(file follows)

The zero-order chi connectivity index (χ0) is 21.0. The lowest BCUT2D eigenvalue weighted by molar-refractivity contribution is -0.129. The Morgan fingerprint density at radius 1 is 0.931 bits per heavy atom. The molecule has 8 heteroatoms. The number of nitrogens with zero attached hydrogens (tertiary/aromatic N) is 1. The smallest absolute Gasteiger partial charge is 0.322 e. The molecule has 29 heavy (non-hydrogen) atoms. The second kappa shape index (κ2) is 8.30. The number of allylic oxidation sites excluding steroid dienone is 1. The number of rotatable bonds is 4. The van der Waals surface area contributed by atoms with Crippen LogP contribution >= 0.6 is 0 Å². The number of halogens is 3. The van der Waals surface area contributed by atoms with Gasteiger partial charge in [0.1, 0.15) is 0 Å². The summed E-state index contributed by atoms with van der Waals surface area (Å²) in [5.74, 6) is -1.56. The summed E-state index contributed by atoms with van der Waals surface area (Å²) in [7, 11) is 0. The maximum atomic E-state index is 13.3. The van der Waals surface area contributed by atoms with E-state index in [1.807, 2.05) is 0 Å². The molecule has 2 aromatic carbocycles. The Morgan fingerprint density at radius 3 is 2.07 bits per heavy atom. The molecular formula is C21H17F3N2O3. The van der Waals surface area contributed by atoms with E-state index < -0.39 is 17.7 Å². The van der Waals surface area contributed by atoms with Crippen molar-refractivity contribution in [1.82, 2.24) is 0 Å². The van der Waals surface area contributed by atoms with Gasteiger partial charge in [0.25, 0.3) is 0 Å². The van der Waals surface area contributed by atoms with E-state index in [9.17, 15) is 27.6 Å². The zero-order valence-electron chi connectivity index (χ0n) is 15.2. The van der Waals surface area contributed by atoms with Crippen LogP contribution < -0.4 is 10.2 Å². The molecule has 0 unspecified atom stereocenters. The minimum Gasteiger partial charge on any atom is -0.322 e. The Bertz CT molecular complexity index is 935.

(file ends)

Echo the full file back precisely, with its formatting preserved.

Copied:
The zero-order chi connectivity index (χ0) is 21.0. The lowest BCUT2D eigenvalue weighted by molar-refractivity contribution is -0.129. The Morgan fingerprint density at radius 1 is 0.931 bits per heavy atom. The molecule has 8 heteroatoms. The number of nitrogens with zero attached hydrogens (tertiary/aromatic N) is 1. The smallest absolute Gasteiger partial charge is 0.322 e. The molecule has 29 heavy (non-hydrogen) atoms. The second kappa shape index (κ2) is 8.30. The number of allylic oxidation sites excluding steroid dienone is 1. The number of rotatable bonds is 4. The van der Waals surface area contributed by atoms with Crippen LogP contribution >= 0.6 is 0 Å². The number of halogens is 3. The van der Waals surface area contributed by atoms with Gasteiger partial charge in [0.1, 0.15) is 0 Å². The summed E-state index contributed by atoms with van der Waals surface area (Å²) in [5.74, 6) is -1.56. The summed E-state index contributed by atoms with van der Waals surface area (Å²) in [7, 11) is 0. The maximum atomic E-state index is 13.3. The van der Waals surface area contributed by atoms with E-state index in [1.807, 2.05) is 0 Å². The molecule has 2 aromatic carbocycles. The Morgan fingerprint density at radius 3 is 2.07 bits per heavy atom. The molecular formula is C21H17F3N2O3. The van der Waals surface area contributed by atoms with E-state index < -0.39 is 17.7 Å². The van der Waals surface area contributed by atoms with Crippen molar-refractivity contribution in [1.82, 2.24) is 0 Å². The van der Waals surface area contributed by atoms with Gasteiger partial charge in [0.25, 0.3) is 0 Å². The van der Waals surface area contributed by atoms with E-state index in [9.17, 15) is 27.6 Å². The zero-order valence-electron chi connectivity index (χ0n) is 15.2. The van der Waals surface area contributed by atoms with Crippen LogP contribution < -0.4 is 10.2 Å². The molecule has 0 unspecified atom stereocenters. The minimum Gasteiger partial charge on any atom is -0.322 e. The Bertz CT molecular complexity index is 935.